AMD K6-2, AMD K6-2+, AMD K6-III, and AMD K6-3+

This family of processors is what beat the Pentium II at its own game. AMD sought to extend the life of the Socket 7 platform with the Super7 initiative which specified external bus frequencies up to 100 MHz. Intel never bothered with more than 66 MHz, even with the Celeron, so the AMD K6-2 processor joined the value+performance race with an exceedingly viable alternative.

I didn't get into the Super7 scene until shortly after I busted the CPU socket on a reshopped MediaGX computer I bought from the returns rack at Micro Center. There was more to learn about this stuff so I decided to build a computer from parts obtained at the cheapest prices at various online and storefront vendors. For my first project I chose the 350 MHz AMD K6-2 processor because I was trying to learn more about why Intel said the Socket 7 platform was obsolete past 233 MHz, but AMD was making chips that ran in excess of 300 MHz on the same platform. At the same time the AMD K6-2 was beating the then-new Pentium II and the CeLeron at the same clock speeds.

The AMD K6-2 was almost entirely based on the NexGen processor architecture that AMD acquired about a year before the introduction of the K6. These chips did not resemble the earlier K5 chips at all, and supposedly the NexGen technology was what became the K6 and K6-2 processors. The curious use of a microcode translator to convert x86 instructions to something called RISC86 was interesting, too, becuase AMD supposedly had to license that part of the chip's workings from Intel. Cyrix at the time was using a reverse-engineered x86 instructions without RISC conversion and I wondered what it all meant.

The K6-2 has 64KB of L1 cache on the chip. You might think this isn't a big deal but at that time the Pentium II at the time had just 16K of L1 cache on its chip. Both chips rely on L2 cache to get more speed out of their RISC86 pipeline (as small as it was then). The K6-2 used the cache on the motherboard and the Pentium II used cache mounted on the processor slot cartridge. What set the K6-2 apart was that it could communicate with up to 2MB of motherboard L2 cache at 100 MHz while the Pentium II used 512KB of off-chip cache at a pathetic 66 MHz. This was a big reason that the K6-2 beat the Pentium II at the same clock speed and for much less money. At this time the CeLeron came out with half the cache (128KB) but all of that cache was full-speed on-die cache and performed closer to the Pentium II for much less money but still much more than the K6-2. The Pentium III answered this question finally by putting 256KB of the L2 cache on the chip itself like the CeLeron already had. Still the K6-2 gave more bang for the buck by compensating with 1MB and 2MB motherboard caches and curious new chips called the K6-III, K6-3+, and K6-2+ that started coming out as the Super7's days were winding down.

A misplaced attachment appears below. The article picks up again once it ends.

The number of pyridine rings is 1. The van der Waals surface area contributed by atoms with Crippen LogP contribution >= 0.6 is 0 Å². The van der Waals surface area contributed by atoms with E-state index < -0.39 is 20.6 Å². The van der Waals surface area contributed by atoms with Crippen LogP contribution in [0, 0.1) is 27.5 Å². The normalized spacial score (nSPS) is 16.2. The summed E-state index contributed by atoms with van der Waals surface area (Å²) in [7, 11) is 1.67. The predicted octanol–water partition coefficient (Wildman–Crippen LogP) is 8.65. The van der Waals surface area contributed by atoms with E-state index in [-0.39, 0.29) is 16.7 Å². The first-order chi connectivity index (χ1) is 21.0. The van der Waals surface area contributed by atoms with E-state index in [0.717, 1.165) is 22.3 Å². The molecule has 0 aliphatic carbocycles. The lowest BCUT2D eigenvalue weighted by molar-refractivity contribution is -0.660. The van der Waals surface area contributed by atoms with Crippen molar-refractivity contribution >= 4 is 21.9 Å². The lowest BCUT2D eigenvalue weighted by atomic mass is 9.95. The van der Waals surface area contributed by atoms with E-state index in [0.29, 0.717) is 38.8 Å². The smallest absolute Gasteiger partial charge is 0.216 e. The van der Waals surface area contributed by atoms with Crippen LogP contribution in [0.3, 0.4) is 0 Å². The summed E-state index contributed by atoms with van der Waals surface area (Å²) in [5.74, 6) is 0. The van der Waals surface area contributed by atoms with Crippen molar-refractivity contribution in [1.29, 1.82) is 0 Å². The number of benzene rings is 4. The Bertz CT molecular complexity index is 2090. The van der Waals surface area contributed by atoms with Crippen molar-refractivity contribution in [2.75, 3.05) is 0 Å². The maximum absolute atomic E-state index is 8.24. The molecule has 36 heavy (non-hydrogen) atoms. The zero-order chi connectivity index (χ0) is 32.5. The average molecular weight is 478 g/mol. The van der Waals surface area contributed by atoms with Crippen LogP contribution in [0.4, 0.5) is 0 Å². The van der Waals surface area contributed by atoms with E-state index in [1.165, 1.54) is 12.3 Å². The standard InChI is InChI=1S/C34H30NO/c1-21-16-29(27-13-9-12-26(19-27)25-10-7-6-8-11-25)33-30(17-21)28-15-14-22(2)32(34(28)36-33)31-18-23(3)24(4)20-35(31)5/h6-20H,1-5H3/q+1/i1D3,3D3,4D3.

And what about those K6-III, K6-3+, and K6-2+ chips? They don't qualify for bottomfeeders because their cost never came down low enough for me to care. The K6-III with 256KB of full-speed, on-chip L2 cache consumes much more power and generates excessive heat, requiring a subset of more expensive motherboards and cooling solutions. The fascinating low-voltage follow-on AMD K6-2+ (128KB L2 cache) and K6-3+ (256KB L2 cache) chips were never made available to the general public as discreet components, though aftermarket shops like carry them at fire-sale prices now. A few Sony and Compaq laptop models were produced with K6-2+ but I hadn't seen any K6-3+ models. I do have a 450 MHz K6-2+ chip but it only works on two of my Super7 motherboards, so it unfortunately can't qualify as a bottomfeeder. It is very fast, though.